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If you opt for succession planting of about every week to two weeks apart, you can have a harvest all season long. You can expect fun and easy time growing beets as they are very heat-tolerant and cold-tolerant and they grow in almost any weather.
Culinary and health benefits of growing and eating beets
Beets have loads of health benefits and can be prepared in endlessly delicious ways. This popular root vegetable is high in fiber and rich in vitamins A and C. In addition, beets have more iron than other vegetables, including spinach. They're also rich in calcium, potassium, and phosphorus, as well as folic acid, which helps protect you from heart disease and guards against birth defects.
And that’s not all! The classic beet's red coloring comes from betalains - a combination of the purple pigment betacyanin and the yellow pigment betaxanthin. The betalain pigments are potent antioxidants which prevent the formation of cancer-causing free radicals.
At the same time, these pigments make beets a beautifully looking and delicious vegetable. They make beets a feast for the eyes and a nourishment for your body.
Beets' rich red, golden yellow and creamy white stripes will add a brilliant splash of color to your meals. In addition, the bright green foliage with red veins and stems will brighten up your garden beds.
Beet greens are not only colorful but also tasty whether you eat them raw, braised, or stir-fried. And if you leave a little of the foliage to continue growing, you get plump roots that you can store and then eat when you want homegrown flavor after cold weather sets in.
Our guide to growing healthy and delicious beets
Beets thrive during warm days (60 to 70 degrees F) and cool nights (50 to 60 degrees F). They may go to seed if temperatures drop below 50 degrees F for an extended period of time.
Beets are biennials. They produce an enlarged root during their first season. Then after overwintering, they produce a flower stalk. However, if they are exposed to two or three weeks of temperatures below 45 F after they have formed several true leaves during their first season, a flower stalk may grow prematurely.
If your planted beets are exposed temperatures above 100 degrees F will struggle and some will go to flower. They won’t form nice roots in very hot weather and won't get as large because they will be so stressed from the heat that they will tend to focus a lot of their growth on flowering. Fortunately, beet greenery is also delicious eaten fresh, mixed in salads and cooked.
You should sow the seeds in full sun for the best roots; if you don't have a sunny spot in your garden, you can plant beets anyway - they will still produce a lot of leafy greens in partial shade.
In general, the sunlight is very important for beets. You rely on 4/5 hours of sunlight as beets need full sun if you want to get the best yield.
If you’re growing beets for the roots, they need five to eight hours of sun. If you’re just growing them for leaves 4 or 5 hours of sun will be enough. The leaves are edible and they are delicious but we also need strong roots so we can enjoy those in our meals.
Beets are a great crop if you have less than perfect soil. Beets will grow in almost any type of soil, but having the right type of soil will help you get nicer beets and a better yield.
Beets will grow in harder clay soil and, in fact, a lot of farmers will grow beets as a kind of a cover crop or a secondary crop to help loosen the soil, aerate the soil in order to grow peppers or other vegetables later. In addition, they’ll still be able to harvest their beets and make some money for their efforts.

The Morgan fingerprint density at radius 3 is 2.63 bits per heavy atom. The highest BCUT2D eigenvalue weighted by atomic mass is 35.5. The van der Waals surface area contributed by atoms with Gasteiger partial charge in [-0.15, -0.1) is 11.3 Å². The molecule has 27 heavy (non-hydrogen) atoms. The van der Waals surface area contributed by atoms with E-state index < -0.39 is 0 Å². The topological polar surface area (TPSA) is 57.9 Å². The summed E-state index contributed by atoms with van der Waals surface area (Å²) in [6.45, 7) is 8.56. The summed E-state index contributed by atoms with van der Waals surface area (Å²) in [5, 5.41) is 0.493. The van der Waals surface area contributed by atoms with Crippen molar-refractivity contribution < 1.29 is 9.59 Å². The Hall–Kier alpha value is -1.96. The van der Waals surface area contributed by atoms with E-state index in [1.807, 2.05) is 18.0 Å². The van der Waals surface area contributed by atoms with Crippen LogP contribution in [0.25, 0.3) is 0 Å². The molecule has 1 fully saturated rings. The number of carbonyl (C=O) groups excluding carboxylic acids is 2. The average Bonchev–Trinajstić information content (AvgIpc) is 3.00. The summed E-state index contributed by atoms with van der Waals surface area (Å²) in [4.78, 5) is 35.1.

Now, although you can grow beets will in harder clay soil, having a good quality loose soil with all the necessary nutrients is a far better option.
If you want beets the size of apples, what you really need to do is make sure that they have lots of moisture. Otherwise, your beets will dry out and won't form a nice, juicy ball root. Because they’re just trying to survive, they only go into flowering and the roots will very tough. Loose, well-moisturized and well-aerated soil will promote the excellent growth of juicy beets.
Firstly, a good, rich and loose soil will help with root development, which is obviously really important. Well developed roots will stay deeper in the soil and they’ll be much healthier and drought tolerant.
Good soil with a compost layer will also help to keep the uniform shape of your beets. Oddly-shaped beets are usually the result of a hard soil and the struggle of roots to grow up. Instead, the soil will be pressing around the beet and forcing the beet to grow up any path with least resistance.
So, if your soil is very loose and fluffy, your beets won't have any resistance and they’ll be able to grow normally and in similar shapes and sizes.
Not having enough water in the soil is another reason why beets just don’t form a nice tender ball but get really woody instead. If your beets dry out go bone-dry, what’ll happen is even if you have a really nice-sized beet it will crack because the soil dries out. Use the best soaker hose to provide beets with enough of water!
Then, the bulb itself shrinks too fast and it can’t keep up. Once it gets re-watered again, it will split much like a tomato as the beet skin can’t expand and contract fast enough with the shrinking or expanding of the fruit itself.
So, if you want to prevent the cracking, keep even soil moisture and water you beets regularly.
Does the compost help with growing beets?
Indeed it does! Beets grow best in loamy, acid soils (pH levels ranging between 6.0 and 7.5). If your soil is heavy clay, rocky, hard, or alkaline, you should mix in an inch or so of compost. It's also good to add a bit of wood ash because its rich supply of potassium enhances root growth.
Even if beets are your first crop, it’s good to remineralize the soil in the spring. In general, anytime you’re planting beets, you should always start with a fresh slate because this is going to help loosen up the soil and give it a lot of organic matter. This also improves water holding capabilities, which is really important to beets.
Another huge benefit of adding compost is that it will provide lots of nitrogen which is important for healthy and good size roots.
What minerals do beets need?